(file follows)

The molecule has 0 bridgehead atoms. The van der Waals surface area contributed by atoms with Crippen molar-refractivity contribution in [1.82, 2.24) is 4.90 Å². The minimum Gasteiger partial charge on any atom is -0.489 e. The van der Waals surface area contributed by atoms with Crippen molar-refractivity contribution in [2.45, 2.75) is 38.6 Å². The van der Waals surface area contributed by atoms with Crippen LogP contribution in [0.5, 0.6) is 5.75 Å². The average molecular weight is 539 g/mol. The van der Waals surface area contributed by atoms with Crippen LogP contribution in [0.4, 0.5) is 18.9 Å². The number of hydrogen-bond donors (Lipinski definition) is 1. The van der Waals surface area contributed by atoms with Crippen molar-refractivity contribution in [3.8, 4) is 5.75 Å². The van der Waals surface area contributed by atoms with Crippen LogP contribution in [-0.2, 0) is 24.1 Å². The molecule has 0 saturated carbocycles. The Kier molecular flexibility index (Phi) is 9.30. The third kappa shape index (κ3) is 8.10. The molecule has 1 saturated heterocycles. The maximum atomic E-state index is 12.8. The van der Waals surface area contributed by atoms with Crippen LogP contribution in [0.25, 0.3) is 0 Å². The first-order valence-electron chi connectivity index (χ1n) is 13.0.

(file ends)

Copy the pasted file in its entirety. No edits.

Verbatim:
The molecule has 0 bridgehead atoms. The van der Waals surface area contributed by atoms with Crippen molar-refractivity contribution in [1.82, 2.24) is 4.90 Å². The minimum Gasteiger partial charge on any atom is -0.489 e. The van der Waals surface area contributed by atoms with Crippen molar-refractivity contribution in [2.45, 2.75) is 38.6 Å². The van der Waals surface area contributed by atoms with Crippen LogP contribution in [0.5, 0.6) is 5.75 Å². The average molecular weight is 539 g/mol. The van der Waals surface area contributed by atoms with Crippen LogP contribution in [0.4, 0.5) is 18.9 Å². The number of hydrogen-bond donors (Lipinski definition) is 1. The van der Waals surface area contributed by atoms with Crippen molar-refractivity contribution in [3.8, 4) is 5.75 Å². The van der Waals surface area contributed by atoms with Crippen LogP contribution in [-0.2, 0) is 24.1 Å². The molecule has 0 saturated carbocycles. The Kier molecular flexibility index (Phi) is 9.30. The third kappa shape index (κ3) is 8.10. The molecule has 1 saturated heterocycles. The maximum atomic E-state index is 12.8. The van der Waals surface area contributed by atoms with Crippen LogP contribution in [0.25, 0.3) is 0 Å². The first-order valence-electron chi connectivity index (χ1n) is 13.0.